NIH Promotes Big Data to Enhance Eye Disease Research
July 31, 2019 – Improving collaboration between specialists and integrating multiple datasets to leverage big data will be key for advancing research for dry age-related macular degeneration (AMD), according to a new report from a National Institute of Health (NIH) working group.
Over 11 million people in the United States are diagnosed with AMD, an eye disease that ultimately results in blindness. It is the leading cause of blindness among individuals 65 years of age and older.
The disease can manifest in one of two forms: neovascular (wet) or non-neovascular (dry). While the neovascular form progresses more rapidly, there are several known and proven treatments for the disease. There are no preventive measures for dry AMD nor treatment options.
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“The working group thoroughly assessed what is known about dry AMD pathobiology, and the recommendations will be informative for considering future NEI research priorities to align with promising pathways for discovering therapeutic targets,” said Director of National Eye Institute (NEI), Paul Sieving, MD, PhD, in an earlier news release.
The working group recommended a systems biology approach to disease treatment, an integration of genomic, preclinical, medical, pharmacological, and clinical data to inform modeling of the disease progression. Synthesizing big data from all these areas including tissue samples from clinical trials will help inform predictive modeling which can then be used to inform individual patient care.
A personalized approach to disease management may also be helpful, the working group recommended. Such an approach should consider the disease stage, progression, and individual risk factors to provide preventive and treatment strategies specific to the patient, the report said. Collaborating will all points of care will allow a multidisciplinary team to use a patient’s unique clinical, imaging, and genomic data to treat the disease.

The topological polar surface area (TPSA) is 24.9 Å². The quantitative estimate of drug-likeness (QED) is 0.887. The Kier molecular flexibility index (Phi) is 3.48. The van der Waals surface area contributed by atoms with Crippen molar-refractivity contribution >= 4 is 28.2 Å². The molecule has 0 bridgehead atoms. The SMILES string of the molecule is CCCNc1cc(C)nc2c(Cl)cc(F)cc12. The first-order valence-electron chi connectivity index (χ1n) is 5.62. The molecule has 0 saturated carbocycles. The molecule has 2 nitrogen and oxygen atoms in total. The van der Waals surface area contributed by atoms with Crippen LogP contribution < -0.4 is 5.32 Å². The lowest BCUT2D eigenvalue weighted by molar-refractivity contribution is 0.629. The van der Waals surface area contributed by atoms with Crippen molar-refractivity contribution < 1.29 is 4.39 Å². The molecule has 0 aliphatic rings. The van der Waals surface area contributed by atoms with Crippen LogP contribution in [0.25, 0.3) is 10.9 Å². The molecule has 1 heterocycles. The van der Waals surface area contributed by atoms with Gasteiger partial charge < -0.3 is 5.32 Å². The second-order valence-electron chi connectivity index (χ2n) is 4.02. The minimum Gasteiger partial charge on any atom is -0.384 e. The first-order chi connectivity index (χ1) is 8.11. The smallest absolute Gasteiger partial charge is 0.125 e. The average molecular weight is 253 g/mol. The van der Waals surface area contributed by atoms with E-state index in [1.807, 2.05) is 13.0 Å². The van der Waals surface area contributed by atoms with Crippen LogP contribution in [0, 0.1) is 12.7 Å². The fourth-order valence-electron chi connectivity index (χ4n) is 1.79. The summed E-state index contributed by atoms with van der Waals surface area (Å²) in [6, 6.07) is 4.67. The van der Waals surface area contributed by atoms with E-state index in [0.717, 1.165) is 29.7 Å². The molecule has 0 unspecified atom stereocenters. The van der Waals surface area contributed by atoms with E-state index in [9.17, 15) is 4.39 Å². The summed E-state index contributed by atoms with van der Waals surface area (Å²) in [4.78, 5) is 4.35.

“We propose that researchers utilize a systems biology approach, integrating the big data available from clinical registries and various fields of biology known as ‘omics’ to develop better models and ultimately treatments for patients with this blinding disease,” stated report co-author Joan W. Miller, MD.
Due to a lack of preventive strategies and treatment options for dry AMD, the working group noted the need for improved understanding of the disease pathology and promoted clinical trial investigations to do so. Previous research has shown a genetic link to the disease as well as several lifestyle factors including smoking, but there is no work examining the effects these factors have on dry AMD.
A better understanding of how these factors impact the disease will help providers be better informed to watch for risk factors and promote inventive preventive strategies. Such understanding only comes from examining data and promoting the use of big, integrated data sources to help investigators use multiple sources to answer their questions.
Effective disease management will need multiple targets that differ based on the disease stage progression, the report notes. A strategy overhaul needs to take place that focuses on large-scale, collaborative, systems biology in order to effectively treat the disease.
“This approach would integrate basic, genomic, pre-clinical, medical, pharmacological, and clinical data into mathematical models of pathological processes at different stages of dry AMD in order to ask how relevant individual components act together within the living system,” Miller said.
The working group was appointed by the National Advisory Eye Council, a 12-member panel that establishes guidelines for the NEI under the NIH. The group was charged with a multilayered goal: to raise public health awareness about the impact of dry AMD, review the current state of research about the disease for a better understanding of its pathology, propose future research directions, encourage scientists to focus on AMD, and promote collaboration among a network of specialized providers.